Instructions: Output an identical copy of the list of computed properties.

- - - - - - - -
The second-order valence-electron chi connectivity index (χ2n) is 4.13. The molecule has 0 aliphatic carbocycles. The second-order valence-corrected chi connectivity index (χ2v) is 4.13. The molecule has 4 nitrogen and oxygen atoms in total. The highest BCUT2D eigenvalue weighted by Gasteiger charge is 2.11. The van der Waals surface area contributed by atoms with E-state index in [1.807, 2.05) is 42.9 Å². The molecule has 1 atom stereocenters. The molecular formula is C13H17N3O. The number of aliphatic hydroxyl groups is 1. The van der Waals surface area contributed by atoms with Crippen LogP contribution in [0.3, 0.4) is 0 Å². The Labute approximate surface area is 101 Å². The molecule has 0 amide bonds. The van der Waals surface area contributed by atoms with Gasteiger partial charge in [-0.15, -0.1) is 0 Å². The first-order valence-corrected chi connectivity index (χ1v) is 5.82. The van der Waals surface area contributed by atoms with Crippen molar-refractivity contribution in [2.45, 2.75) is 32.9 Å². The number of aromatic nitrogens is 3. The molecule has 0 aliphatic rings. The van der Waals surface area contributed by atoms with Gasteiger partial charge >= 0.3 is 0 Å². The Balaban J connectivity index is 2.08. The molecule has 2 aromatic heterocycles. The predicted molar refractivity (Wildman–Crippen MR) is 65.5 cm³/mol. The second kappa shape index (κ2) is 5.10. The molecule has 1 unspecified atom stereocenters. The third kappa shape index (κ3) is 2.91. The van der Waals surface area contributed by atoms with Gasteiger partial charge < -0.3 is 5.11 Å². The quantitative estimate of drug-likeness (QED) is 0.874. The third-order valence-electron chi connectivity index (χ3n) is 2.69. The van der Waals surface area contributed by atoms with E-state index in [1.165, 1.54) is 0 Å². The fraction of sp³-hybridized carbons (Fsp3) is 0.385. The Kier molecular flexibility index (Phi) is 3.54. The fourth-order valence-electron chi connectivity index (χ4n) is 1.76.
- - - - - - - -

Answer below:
The second-order valence-electron chi connectivity index (χ2n) is 4.13. The molecule has 0 aliphatic carbocycles. The second-order valence-corrected chi connectivity index (χ2v) is 4.13. The molecule has 4 nitrogen and oxygen atoms in total. The highest BCUT2D eigenvalue weighted by Gasteiger charge is 2.11. The van der Waals surface area contributed by atoms with E-state index in [1.807, 2.05) is 42.9 Å². The molecule has 1 atom stereocenters. The molecular formula is C13H17N3O. The number of aliphatic hydroxyl groups is 1. The van der Waals surface area contributed by atoms with Crippen LogP contribution in [0.3, 0.4) is 0 Å². The Labute approximate surface area is 101 Å². The molecule has 0 amide bonds. The van der Waals surface area contributed by atoms with Gasteiger partial charge in [-0.15, -0.1) is 0 Å². The first-order valence-corrected chi connectivity index (χ1v) is 5.82. The van der Waals surface area contributed by atoms with Crippen molar-refractivity contribution in [2.45, 2.75) is 32.9 Å². The number of aromatic nitrogens is 3. The molecule has 0 aliphatic rings. The van der Waals surface area contributed by atoms with Gasteiger partial charge >= 0.3 is 0 Å². The Balaban J connectivity index is 2.08. The molecule has 2 aromatic heterocycles. The predicted molar refractivity (Wildman–Crippen MR) is 65.5 cm³/mol. The second kappa shape index (κ2) is 5.10. The molecule has 1 unspecified atom stereocenters. The third kappa shape index (κ3) is 2.91. The van der Waals surface area contributed by atoms with Gasteiger partial charge < -0.3 is 5.11 Å². The quantitative estimate of drug-likeness (QED) is 0.874. The third-order valence-electron chi connectivity index (χ3n) is 2.69. The van der Waals surface area contributed by atoms with E-state index in [1.165, 1.54) is 0 Å². The fraction of sp³-hybridized carbons (Fsp3) is 0.385. The Kier molecular flexibility index (Phi) is 3.54. The fourth-order valence-electron chi connectivity index (χ4n) is 1.76.